VarcoV  std (V ) * 100 / mean (V )

(3) Similarly we calculate number of voiced intervals per sec and the rhythm feature nPVI for voiced, unvoiced and silence regions which is given by Eq.2 as: m 1

nPVI  100 *  k 1

V (k )  V (k  1) /(m  1) (V (k )  V (k  1)) / 2


Next we calculate temporal features such as:  duration of pause / duration of voiced+unvoiced  duration of voiced/ duration of unvoiced  duration of unvoiced / duration of unvoiced+ voiced  duration of voiced / duration of unvoiced+ voiced  duration of voiced/ pause(silence)  duration of unvoiced / pause(silence) In whole we get a set of 487 features. Table 1 shows a summary of extracted and calculated features and the number of features respectively. Table 1. Extracted Features Feature Source MFCC’s voiced MFCC’s unvoiced Loudness Voiced Loudness Unvoiced Pitch Energy Rhythm and Temporal

Number of Features 204 204 12 12 12 24 19


Improving Automatic Emotion Recognition from speech using Rhythm and Temporal feature

5. Feature Selection In order to determine the most promising features for our task individually, we applied an Information Gain Ratio (IGR) filter. We use WEKA toolkit .This entropy-based filter estimates the goodness of a single attribute by evaluating its information contribution (gain) with respect to the required mean information that leads statistically to a successful classification. The final ranking is obtained by using 10 fold cross validation. Table 2 shows the top 20 ranked features. To select optimized number of features for classification we expand the feature space by including more and more features starting with the high ranks of the IGR output as shown in Figure 3. We observe that selecting 305 features gives the best recognition. As expected, the recognition rates rise by adding features until a global optimum is reached. Including more features beyond this optimal number causes a degradation of recognition rates again, due to adding irrelevant or even harmful information to the classification. 6. Classification In our Classification experiments compare the classification results achieved by using different features separately as well as in combinations. We evaluate the performance of two different classifiers as shown in Table 3. The first classifier ANN is implemented following the multilayer perceptron architecture, using WEKA software. An artificial neural network (ANN), usually called "neural network" (NN), is a mathematical model or computational model that tries to simulate the structure and/or functional aspects of biological neural networks. It consists of an interconnected group of artificial neurons and processes information using a connectionist approach to computation [14]. After experimenting with different network parameters highest accuracy is found by using 200 neurons in hidden layer. The learning and momentum rate are left to the default setting of WEKA (0.3 and 0.2 respectively). The number of epochs is set to 500. Error backpropagation is used as a training algorithm. As a second classifier we choose a Support Vector Machine (SVM). John Platt’s sequential minimal optimization algorithm is used for the optimizing and a Polynomial kernel of first order is used [11]. The value of cost parameter is kept to be 1. Now we do speaker dependent experiments using these classifiers. Table 2. Information Gain Ranking Rank 1 2 3 4 5 6 7 8 9 10 11 12 13 14 15 16 17 18 19 20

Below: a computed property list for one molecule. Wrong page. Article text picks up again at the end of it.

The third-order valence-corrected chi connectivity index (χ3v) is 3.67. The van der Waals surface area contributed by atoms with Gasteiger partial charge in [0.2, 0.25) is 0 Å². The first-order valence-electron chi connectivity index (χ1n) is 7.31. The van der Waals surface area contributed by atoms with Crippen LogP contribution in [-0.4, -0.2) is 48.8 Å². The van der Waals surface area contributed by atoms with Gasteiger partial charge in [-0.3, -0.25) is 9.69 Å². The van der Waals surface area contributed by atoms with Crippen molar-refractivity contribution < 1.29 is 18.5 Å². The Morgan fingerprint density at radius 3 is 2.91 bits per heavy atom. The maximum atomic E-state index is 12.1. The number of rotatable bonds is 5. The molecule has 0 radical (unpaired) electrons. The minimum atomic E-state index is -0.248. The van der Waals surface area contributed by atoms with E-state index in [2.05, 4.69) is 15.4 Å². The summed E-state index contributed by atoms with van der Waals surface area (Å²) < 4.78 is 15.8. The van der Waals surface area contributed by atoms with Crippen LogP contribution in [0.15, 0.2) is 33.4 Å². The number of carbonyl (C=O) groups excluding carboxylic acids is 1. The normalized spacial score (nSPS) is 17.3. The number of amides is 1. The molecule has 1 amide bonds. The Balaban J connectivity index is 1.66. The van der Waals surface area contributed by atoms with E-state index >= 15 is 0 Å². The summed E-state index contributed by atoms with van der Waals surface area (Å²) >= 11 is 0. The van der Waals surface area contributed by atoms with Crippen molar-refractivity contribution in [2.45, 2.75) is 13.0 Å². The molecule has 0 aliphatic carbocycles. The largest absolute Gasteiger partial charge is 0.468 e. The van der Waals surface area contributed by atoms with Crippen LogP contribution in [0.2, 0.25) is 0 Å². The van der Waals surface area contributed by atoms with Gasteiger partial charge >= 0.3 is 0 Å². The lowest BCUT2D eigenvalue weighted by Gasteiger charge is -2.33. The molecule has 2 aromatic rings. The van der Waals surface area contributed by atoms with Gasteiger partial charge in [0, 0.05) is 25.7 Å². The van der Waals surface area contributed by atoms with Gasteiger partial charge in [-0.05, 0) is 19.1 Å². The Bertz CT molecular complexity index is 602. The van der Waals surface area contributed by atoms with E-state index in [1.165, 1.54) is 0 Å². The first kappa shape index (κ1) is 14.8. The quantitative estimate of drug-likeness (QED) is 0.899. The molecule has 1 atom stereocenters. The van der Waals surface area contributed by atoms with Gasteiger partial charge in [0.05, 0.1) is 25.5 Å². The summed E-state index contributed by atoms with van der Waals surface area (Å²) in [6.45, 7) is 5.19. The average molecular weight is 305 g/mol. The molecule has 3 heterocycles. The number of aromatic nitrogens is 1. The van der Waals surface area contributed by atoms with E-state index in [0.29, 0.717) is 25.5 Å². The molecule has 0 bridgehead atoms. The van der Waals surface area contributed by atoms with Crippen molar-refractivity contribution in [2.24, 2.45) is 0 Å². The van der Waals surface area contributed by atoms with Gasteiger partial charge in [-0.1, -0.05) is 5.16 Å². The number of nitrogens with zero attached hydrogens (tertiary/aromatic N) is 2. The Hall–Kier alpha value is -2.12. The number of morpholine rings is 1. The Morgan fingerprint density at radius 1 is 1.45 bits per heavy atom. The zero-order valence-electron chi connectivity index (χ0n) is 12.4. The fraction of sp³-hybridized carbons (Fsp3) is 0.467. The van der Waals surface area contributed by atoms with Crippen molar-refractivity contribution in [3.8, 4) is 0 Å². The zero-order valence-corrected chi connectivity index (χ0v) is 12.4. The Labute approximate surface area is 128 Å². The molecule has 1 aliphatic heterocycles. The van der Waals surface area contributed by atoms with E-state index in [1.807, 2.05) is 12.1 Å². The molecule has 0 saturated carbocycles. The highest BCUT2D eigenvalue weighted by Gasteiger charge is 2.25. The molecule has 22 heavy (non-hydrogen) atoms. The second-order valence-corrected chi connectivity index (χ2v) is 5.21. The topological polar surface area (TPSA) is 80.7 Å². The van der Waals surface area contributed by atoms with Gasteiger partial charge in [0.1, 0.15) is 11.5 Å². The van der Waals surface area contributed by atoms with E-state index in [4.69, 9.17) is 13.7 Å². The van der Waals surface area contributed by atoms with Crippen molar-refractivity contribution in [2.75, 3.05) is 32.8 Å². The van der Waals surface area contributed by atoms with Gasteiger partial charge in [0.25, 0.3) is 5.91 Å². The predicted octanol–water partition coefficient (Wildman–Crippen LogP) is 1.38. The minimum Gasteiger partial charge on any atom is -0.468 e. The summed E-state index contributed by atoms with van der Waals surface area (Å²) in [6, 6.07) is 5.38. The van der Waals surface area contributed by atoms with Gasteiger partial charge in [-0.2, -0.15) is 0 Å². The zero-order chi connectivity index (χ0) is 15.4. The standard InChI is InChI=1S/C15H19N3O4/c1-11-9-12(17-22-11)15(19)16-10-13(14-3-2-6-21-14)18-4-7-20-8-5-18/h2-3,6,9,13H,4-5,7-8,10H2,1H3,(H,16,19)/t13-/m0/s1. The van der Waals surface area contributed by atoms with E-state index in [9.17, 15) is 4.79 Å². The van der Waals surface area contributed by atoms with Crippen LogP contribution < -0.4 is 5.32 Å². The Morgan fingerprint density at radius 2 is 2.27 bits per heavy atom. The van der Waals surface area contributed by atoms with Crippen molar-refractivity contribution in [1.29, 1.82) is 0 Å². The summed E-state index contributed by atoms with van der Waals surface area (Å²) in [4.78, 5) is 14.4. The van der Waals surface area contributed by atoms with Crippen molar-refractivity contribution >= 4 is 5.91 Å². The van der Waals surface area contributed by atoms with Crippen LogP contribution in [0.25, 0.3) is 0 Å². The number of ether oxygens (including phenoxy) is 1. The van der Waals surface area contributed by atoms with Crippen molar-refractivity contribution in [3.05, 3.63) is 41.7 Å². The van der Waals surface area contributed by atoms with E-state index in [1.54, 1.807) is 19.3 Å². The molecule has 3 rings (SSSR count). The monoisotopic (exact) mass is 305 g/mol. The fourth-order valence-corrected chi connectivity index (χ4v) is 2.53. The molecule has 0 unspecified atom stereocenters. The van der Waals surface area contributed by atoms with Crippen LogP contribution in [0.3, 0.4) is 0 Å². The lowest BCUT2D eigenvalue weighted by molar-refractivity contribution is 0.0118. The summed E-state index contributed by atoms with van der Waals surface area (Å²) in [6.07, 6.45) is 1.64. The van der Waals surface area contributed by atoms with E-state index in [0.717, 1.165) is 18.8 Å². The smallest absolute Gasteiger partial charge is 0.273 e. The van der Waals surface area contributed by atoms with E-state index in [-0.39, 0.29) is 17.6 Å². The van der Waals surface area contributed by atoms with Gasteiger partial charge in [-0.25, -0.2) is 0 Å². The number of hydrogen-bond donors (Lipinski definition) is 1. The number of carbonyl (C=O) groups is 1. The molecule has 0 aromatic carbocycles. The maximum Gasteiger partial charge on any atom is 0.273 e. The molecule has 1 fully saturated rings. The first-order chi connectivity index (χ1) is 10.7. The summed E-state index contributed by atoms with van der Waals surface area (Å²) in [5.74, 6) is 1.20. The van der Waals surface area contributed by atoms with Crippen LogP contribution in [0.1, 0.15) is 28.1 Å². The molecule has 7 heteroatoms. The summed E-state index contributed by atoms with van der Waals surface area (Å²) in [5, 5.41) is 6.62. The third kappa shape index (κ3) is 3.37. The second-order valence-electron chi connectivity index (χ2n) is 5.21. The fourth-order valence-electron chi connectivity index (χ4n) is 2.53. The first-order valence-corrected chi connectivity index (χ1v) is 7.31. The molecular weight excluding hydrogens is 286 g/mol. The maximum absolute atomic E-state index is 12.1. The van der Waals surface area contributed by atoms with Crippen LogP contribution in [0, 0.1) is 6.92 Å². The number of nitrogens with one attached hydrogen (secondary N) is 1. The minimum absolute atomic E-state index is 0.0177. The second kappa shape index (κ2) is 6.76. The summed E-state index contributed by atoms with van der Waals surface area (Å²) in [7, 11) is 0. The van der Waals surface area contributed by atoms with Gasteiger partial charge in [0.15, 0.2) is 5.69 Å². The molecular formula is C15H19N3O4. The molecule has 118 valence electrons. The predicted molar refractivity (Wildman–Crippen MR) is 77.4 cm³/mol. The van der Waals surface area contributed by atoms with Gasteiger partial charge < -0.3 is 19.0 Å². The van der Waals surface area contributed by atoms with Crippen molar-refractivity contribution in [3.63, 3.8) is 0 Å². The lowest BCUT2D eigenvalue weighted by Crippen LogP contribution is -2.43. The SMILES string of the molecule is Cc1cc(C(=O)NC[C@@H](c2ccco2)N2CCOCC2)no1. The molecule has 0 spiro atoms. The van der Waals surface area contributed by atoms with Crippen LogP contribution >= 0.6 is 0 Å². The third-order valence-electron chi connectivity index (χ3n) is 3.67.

Feature mfcc_max_org_1_voiced mfcc_mean_org_1_voiced mfcc_mean_org_16_voiced mfcc_mean_org_2_voiced mfcc_min_org_1_unvoiced mfcc_min_org_1_voiced pitch_min_org_voiced pitch_mean_org_voiced mfcc_max_org_2_voiced mfcc_mean_org_15_voiced mfcc_mean_org_17_voiced mfcc_max_org_15_voiced mfcc_max_org_14_voiced mfcc_mean_org_14_voiced mfcc_max_org_13_voiced mfcc_mean_org_5_unvoiced mfcc_mean_org_6_unvoiced rhythm_mean_voiced mfcc_min_org_2_unvoiced mfcc_max_org_10_voiced 143

Improving Automatic Emotion Recognition from speech using Rhythm and Temporal feature

Fig.3. Recognition rate versus number of selected features from IGR ranking

We display results in form of confusion matrix and % recognition. After selecting the top 305 features by the selection algorithm described in previous section we are able to achieve recognition rate of 80.60 % on Berlin Emotion Database for 7 emotions classification problem. For the classification experiment the 10x10-fold stratified cross-validation method is employed over the data sets.

Table 3. Recognition rates for different classifiers Classifier SVM ANN

% Recognition 80.27 % 80.60%

Table 4 and Table 5 show the confusion matrices for SVM and ANN. From Table 6 we interpret that Sadness is the best recognized emotion with accuracy of 95.2 %, 88.71 % and Happiness is worst recognized with accuracy of 66.2 %, 60.56 % for ANN and SVM classifier respectively. SVM classifier gives better accuracy for Boredom and Neutral Classes in comparison to ANN which gives better accuracy for Happiness, Sadness and Disgust Classes. Table 4. Confusion matrix after feature selection (SVM Classifier) B 66 5 0 0 2 2 3

N 9 67 1 4 2 3 2

A 0 0 106 5 18 0 2

F 0 4 2 55 5 1 2

H 0 2 14 2 43 0 1


S 2 1 0 2 0 55 2

D 2 0 3 0 1 1 34